VOL. 129 | NO. 200 | Tuesday, October 14, 2014
Garrison Charts New Course for MATA
By Bill Dries
The new president of the Memphis Area Transit Authority wants more collaboration with groups that have ideas about where the city’s bus system can gain passengers while keeping those riders who depend on the bus system.
“It’s a new day and we are going to do things working with the chamber, with economic development … the Downtown Memphis Commission,” said Ron Garrison who began his duties as president and general manager of MATA less than two months ago.
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Short term, Garrison wants to explore flex-route service that doesn’t have the same hours and standards as fixed-route service as well as nodes aimed at select groups of riders at select times.
He also wants to talk with businesses about the use of assessments or fees, with their agreement, that could become a dedicated revenue stream without trying another attempt at a gas tax hike.
Charles “Chooch” Pickard, who has been on the transit authority board for four years, acknowledged the organization has challenges including better customer service as well as promotion. But he also said the bus system has been plagued by “misperceptions.”
He points to existing Midtown bus routes that could capitalize on the success of the Overton Square entertainment district and the Cooper-Young Historic District.
“I don’t think we are promoting them well,” Pickard said of the Downtown to Midtown route. “It probably stops too early for some of those customers. … You can’t just focus on those choice customers. It’s a balancing act. We do need those choice customers to increase revenue.”
Choice riders are those with cars who choose to use the bus system. The majority of MATA riders, approximately 85 percent, however, are those who have no car and no other way to get to and from work and other places they want to and have to go to.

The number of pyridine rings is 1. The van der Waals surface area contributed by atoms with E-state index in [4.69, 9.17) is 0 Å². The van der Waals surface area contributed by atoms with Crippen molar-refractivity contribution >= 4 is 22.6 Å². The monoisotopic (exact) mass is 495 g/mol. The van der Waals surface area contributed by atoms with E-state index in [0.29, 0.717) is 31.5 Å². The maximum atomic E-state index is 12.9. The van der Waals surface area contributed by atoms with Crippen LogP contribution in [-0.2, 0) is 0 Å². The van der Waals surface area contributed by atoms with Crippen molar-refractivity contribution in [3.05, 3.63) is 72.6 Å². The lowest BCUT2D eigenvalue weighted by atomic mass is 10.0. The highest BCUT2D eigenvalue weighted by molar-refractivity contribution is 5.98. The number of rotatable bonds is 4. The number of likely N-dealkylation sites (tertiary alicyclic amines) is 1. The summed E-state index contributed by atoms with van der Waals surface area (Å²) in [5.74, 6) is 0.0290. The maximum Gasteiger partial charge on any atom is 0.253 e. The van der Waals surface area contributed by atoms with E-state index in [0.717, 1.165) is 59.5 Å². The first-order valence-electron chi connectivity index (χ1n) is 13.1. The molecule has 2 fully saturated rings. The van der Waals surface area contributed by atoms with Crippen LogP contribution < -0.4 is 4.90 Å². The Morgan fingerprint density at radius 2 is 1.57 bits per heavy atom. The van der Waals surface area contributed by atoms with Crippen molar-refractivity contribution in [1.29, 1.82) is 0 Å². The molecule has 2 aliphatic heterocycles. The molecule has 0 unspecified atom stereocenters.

The transit authority competes for choice riders in a city in which it is hard for a bus route with multiple stops to compete with a half-hour to 45-minute commute time to most places in the county.
“Our biggest challenge comes from the fact that we are not a very dense city,” Pickard said. “Most people don’t realize we have the same population as Detroit and they are half the size of us,” he added, referring to the square mileage of the city. “We also have the cheapest parking of any Downtown of our size. Until gas prices start to increase it’s an uphill battle for us.”
Garrison, who prior to coming to Memphis was executive director of the mass transit system in Tallahassee, Fla., and a transportation consultant, said suburban sprawl is a problem that’s created the same challenge in other cities.
“Most cities have built their roads maybe not the best way for people to travel or to use transit,” he said. “We need to think about what we can do now, what can we do for our kids, the grandkids.”
The problem with the city’s road system is its emphasis on east-west routes, which is a reflection of growth and population shifts to the east from the west. The road system needs more north-south routes to intersect with that.
Garrison added he is open to a deeper exploration of a grid system approach to some bus routes, something his predecessor, William Hudson, resisted during his long tenure.
“We can do some of that here,” he said. “But to do a truly grid system, we’d have to slowly change and build our streets a little differently. But I think it’s something, from what I’ve seen to date, that we certainly can improve upon.”
MATA board member John Vergos has been the board’s most vocal advocate of a grid system going back to his days on the Memphis City Council.
And Pickard was an advocate of a quick switch to a grid for a time.
“I came on the board thinking, why don’t we have a grid system here,” he said. “It is more expansive at a time when typically we are losing funding from the city. … It’s the number of buses you need.”
Pickard cautions that a grid system also means changing the tendency of riders to avoid a transfer at all costs.
“It’s getting people used to not taking a bus all the way Downtown from Southeast Memphis and taking another one all the way to Northeast Memphis,” he said. “If we are more grid-like, you are going to have to transfer. Right now our customers are used to taking a long ride on a bus Downtown.”
One recent change that is catching on is using buses in combination with bicycles. Transit authority buses carried 3,000 bicycles on their front-mounted racks in September, according to Garrison. The number has increased each month with Garrison eyeing the development of new bike racks for buses that allow them to store three bicycles at a time.